Egypt has been a military dictatorship in all but name for my entire life. That is its default condition. There never was much hope for the country after Hosni Mubarak was toppled. The army took him out, not the people. The people yearned for liberty from Mubarak, but they did not yearn for liberty as Westerners understand it. Some did, of course, but the majority didn’t. The results of last year’s parliamentary election—where radical Islamist parties beat secular parties by a whopping 2-to-1 margin—made that abundantly clear.
We don’t yet know who the next president is going to be. That’s certainly new. Maybe the Muslim Brotherhood’s candidate Mohamed Morsi will go to the palace. Perhaps Ahmed Shafiq, a Mubarak man, will pull it off. It hardly matters much at the end of the day, though, because the Supreme Council for the Armed Forces is now more brazenly in the saddle than ever.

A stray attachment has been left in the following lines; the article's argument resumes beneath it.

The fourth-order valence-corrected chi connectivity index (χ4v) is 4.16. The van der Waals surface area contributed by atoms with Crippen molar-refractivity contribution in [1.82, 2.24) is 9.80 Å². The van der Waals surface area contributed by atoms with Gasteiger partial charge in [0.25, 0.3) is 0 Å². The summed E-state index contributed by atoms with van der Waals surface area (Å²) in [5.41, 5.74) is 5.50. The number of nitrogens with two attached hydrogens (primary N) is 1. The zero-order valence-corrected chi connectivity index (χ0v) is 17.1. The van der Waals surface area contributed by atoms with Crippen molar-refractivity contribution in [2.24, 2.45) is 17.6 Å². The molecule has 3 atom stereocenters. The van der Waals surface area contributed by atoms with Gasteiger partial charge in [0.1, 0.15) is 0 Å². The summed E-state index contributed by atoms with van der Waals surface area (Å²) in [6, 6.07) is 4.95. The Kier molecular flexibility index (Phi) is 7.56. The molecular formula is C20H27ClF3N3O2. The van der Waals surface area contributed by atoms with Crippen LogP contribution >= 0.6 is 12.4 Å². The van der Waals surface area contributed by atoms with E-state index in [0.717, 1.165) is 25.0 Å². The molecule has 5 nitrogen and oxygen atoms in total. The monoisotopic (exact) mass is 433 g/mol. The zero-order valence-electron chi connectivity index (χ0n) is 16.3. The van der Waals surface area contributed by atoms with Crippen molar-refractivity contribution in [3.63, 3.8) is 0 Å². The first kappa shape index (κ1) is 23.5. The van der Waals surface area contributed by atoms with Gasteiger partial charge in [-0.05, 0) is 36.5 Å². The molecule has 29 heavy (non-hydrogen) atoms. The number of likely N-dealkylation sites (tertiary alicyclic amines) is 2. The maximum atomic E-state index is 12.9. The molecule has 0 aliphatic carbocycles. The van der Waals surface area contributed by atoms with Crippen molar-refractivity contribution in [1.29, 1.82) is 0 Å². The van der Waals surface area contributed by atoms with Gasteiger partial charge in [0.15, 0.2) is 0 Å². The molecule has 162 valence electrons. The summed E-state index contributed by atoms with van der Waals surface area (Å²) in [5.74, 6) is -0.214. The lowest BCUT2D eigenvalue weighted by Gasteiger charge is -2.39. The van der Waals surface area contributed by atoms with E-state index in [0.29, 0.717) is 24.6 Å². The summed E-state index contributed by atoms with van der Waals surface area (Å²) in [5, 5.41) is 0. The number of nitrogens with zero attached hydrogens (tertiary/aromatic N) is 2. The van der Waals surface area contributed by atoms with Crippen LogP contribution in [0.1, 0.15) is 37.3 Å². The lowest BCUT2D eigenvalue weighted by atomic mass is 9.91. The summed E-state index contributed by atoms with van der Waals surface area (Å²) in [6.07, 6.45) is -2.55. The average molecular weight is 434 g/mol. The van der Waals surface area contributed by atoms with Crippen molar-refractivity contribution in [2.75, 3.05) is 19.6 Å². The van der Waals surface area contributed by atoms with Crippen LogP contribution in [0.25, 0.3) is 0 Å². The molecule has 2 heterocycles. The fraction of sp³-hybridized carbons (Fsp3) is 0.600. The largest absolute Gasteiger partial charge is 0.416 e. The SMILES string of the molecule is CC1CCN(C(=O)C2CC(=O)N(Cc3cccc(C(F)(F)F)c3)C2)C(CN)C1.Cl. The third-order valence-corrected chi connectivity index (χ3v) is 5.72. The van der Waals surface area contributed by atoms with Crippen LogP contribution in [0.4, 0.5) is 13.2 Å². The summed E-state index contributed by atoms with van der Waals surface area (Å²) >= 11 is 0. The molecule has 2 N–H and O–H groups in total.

The Supreme Council for the Armed Forces (SCAF), the junta led by Field Marshal Hussein Tantawi, decreed that the military should govern its own affairs and effectively gave itself a veto over new legislation and the writing of a new constitution.
Who gets to appoint Egypt's senior officers? Egypt's current senior officers.
Who has the power to declare war? Egypt's senior officers.
Who will the constituent assembly tasked with drafting a new Egyptian constitution answer to? Egypt's senior officers.
Nathan Brown, a leading scholar of Egyptian politics, writes "the supplementary constitutional declaration really does complete the coup in many obvious ways – basically returning martial law (in its more original sense rather than the 'state of emergency' that just expired), making the military unaccountable, and grabbing back oversight of the political system for the military just weeks before the scheduled end of military rule."
This could be read as good news, I guess, for those who wish to see Islamic rule stopped at all costs, but before the anti-Islamists pop the champagne corks, don’t forget that Algeria’s psychotic civil war began when the state voided an election where the Islamists won at the polls. Egypt isn’t prone to civil war the way Lebanon and Iraq are, but I wouldn’t rule it out categorically yet. Either way, what has happened in the last year and a half is a tragedy for those who thought it was springtime in Cairo. Someday perhaps. But not today.
Photo Credit: Jonathan Rashad